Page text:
Like many Indian films since, including plenty that have done it with far less finesse, Sholay drew heavily from American and global cinema. The ‘masala film,’ or what is broadly defined as the Bollywood movie, is a mixture of genres, taking its name from a combination of various ground seasonings. The one quality inherent to masala however, is that’s usually spicy, as is Indian cinema’s twist on whatever forms it’s aping. Sholay is Western, Musical, Comedy, Melodrama and social commentary all rolled into one, with each element turned up to eleven. It borrows its plot from other Indian westerns like Mera Gaon Mera Desh and Khote Sikkay, even sharing its lead actor with the former, and like both films, it has both stylistic and thematic similarities to the works of Sergio Leone, John Sturges, Sam Peckinpah and George Roy Hill. The Magnificent Seven is in and of itself a Western remake of Akira Kurosawa’s Seven Samurai, and by the time that plot and story structure travelled back to its hemisphere of origin, remixed and remade for an entirely different Asian culture, it took the form of something both new and familiar, existing simultaneously as the very best of art and entertainment.
In Sholay, a mysterious Thakur, or village leader, Baldev Singh (Sanjeev Kumar) enlists the help of two small-time outlaws he once put away, best friends Veeru and Jai (Dharmendra and Amitabh Bachchan), in order to bring down a local bandit, the ruthless Gabbar Singh (Amjad Khan), with whom the Thakur also has a personal history. The broad strokes of the plot are as Western as they come, as are the film’s horse chases, shoot-outs and train robberies, but the two things that separate the film from the ones it draws inspiration from are the songs (a staple of Indian cinema), and more importantly, the characters.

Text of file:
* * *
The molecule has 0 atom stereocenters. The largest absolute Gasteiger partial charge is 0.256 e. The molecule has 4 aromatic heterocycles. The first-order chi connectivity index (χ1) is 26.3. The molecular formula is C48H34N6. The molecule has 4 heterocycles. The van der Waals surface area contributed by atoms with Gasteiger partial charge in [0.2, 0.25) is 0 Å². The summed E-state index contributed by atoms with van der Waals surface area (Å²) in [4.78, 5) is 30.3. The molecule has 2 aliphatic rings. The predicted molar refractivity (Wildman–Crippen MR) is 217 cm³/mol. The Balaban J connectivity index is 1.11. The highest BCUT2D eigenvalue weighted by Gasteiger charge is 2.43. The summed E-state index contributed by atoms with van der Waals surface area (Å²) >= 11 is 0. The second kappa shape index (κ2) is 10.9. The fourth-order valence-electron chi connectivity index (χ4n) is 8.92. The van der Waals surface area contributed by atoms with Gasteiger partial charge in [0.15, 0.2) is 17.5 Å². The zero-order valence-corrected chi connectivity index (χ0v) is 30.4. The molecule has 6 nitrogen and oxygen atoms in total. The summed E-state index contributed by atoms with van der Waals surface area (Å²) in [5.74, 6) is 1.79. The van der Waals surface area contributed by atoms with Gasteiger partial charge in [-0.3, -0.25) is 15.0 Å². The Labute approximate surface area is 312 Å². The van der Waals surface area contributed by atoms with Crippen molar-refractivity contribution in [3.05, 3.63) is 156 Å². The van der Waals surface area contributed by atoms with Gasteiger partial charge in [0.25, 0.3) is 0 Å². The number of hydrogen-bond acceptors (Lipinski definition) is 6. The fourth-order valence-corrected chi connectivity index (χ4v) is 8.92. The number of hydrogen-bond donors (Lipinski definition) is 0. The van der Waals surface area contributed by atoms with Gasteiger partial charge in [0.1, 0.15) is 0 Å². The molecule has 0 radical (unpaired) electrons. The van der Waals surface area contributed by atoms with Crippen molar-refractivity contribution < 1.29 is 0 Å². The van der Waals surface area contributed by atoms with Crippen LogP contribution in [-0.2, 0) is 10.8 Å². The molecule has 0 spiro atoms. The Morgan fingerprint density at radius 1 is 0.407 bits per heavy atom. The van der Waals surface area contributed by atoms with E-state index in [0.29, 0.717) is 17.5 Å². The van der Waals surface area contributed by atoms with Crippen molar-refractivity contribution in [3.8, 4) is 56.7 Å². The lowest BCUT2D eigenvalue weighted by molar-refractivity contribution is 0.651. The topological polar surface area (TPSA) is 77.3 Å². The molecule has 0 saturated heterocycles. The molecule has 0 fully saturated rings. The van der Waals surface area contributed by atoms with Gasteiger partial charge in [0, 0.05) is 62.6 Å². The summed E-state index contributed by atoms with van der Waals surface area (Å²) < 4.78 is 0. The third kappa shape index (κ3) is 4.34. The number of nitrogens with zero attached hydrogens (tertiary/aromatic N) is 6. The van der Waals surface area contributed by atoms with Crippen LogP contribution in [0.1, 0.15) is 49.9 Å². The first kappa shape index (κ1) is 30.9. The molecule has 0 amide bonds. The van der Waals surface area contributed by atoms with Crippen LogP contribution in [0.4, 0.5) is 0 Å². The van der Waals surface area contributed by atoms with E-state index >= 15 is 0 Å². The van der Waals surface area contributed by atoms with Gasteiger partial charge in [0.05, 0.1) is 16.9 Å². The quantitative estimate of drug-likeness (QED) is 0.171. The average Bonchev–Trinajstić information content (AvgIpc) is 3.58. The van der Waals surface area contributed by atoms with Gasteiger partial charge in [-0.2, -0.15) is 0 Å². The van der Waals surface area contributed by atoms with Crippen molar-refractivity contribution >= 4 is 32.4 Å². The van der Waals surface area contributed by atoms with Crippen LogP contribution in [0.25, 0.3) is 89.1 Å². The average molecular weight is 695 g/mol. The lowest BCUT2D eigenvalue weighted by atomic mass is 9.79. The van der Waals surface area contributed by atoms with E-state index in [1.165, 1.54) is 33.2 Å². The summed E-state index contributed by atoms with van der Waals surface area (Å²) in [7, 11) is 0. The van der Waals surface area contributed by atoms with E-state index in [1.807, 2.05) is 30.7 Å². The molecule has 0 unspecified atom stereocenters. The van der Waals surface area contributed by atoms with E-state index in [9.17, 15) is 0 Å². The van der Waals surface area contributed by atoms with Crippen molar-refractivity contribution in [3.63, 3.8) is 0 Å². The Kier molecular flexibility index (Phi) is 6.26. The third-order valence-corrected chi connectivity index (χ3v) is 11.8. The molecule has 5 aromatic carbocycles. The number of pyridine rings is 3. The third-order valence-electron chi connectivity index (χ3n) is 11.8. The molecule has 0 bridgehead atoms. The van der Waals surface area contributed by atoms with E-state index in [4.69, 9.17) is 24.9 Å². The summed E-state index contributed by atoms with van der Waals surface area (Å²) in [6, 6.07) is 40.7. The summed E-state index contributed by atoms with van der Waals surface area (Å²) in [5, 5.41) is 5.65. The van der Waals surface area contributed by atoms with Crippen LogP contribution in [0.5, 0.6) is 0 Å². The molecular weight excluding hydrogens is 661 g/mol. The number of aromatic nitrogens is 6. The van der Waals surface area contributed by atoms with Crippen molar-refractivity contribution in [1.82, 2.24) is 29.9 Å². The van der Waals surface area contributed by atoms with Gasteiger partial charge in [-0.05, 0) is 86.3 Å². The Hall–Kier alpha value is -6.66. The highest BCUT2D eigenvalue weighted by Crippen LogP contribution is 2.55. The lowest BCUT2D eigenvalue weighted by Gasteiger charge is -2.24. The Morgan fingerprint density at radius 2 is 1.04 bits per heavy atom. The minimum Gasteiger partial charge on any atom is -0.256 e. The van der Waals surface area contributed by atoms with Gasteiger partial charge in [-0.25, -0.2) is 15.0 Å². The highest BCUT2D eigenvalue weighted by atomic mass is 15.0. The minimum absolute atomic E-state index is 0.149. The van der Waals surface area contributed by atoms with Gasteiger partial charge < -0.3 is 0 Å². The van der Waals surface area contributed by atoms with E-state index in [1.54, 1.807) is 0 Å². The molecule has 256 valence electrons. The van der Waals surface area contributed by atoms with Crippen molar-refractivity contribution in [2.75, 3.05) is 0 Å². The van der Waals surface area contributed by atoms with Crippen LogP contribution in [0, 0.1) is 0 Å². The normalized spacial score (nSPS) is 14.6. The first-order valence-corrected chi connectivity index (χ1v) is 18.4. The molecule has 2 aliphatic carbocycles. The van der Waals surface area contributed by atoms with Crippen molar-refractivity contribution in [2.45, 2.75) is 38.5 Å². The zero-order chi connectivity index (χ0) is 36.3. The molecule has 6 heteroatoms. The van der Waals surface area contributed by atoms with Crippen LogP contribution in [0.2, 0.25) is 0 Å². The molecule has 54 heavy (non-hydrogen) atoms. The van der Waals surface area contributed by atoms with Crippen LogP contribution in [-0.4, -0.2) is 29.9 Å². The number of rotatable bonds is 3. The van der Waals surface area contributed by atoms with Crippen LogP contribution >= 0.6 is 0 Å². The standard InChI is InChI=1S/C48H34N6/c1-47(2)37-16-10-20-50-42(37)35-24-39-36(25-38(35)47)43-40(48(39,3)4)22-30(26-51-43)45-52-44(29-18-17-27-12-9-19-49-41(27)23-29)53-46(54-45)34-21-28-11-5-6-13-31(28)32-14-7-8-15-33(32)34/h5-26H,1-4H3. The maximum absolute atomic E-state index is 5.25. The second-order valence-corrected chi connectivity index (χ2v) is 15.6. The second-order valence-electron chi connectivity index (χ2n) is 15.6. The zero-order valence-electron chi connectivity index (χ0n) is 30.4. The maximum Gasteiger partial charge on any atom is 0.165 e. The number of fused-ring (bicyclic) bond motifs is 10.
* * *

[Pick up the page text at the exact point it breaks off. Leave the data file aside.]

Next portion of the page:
Veru and Jai’s friendship forms the crux of the story. Their bike ride through the farmlands is accompanied by the song Yeh Dosti (this friendship), in which they sing about never leaving each other’s side. Their romantic interests even reflect their respective ethos, with the theatrical Veeru falling for the feisty and talkative horse-cart driver Basanti (Hema Malini), a character who becomes an integral part of the plot, with the reserved Jai entering in a much more subtle relationship with the equally reclusive Radha (Jaya Bahaduri), the Thakur’s widowed daughter-in-law. Each character represented a specific aspect of Indian men and women at the time, from Veeru’s smarmy cheek, to Basanti’s headstrong independence, to Jai’s withheld nature, to Radha’s adherence to tradition, not to mention their various subtleties.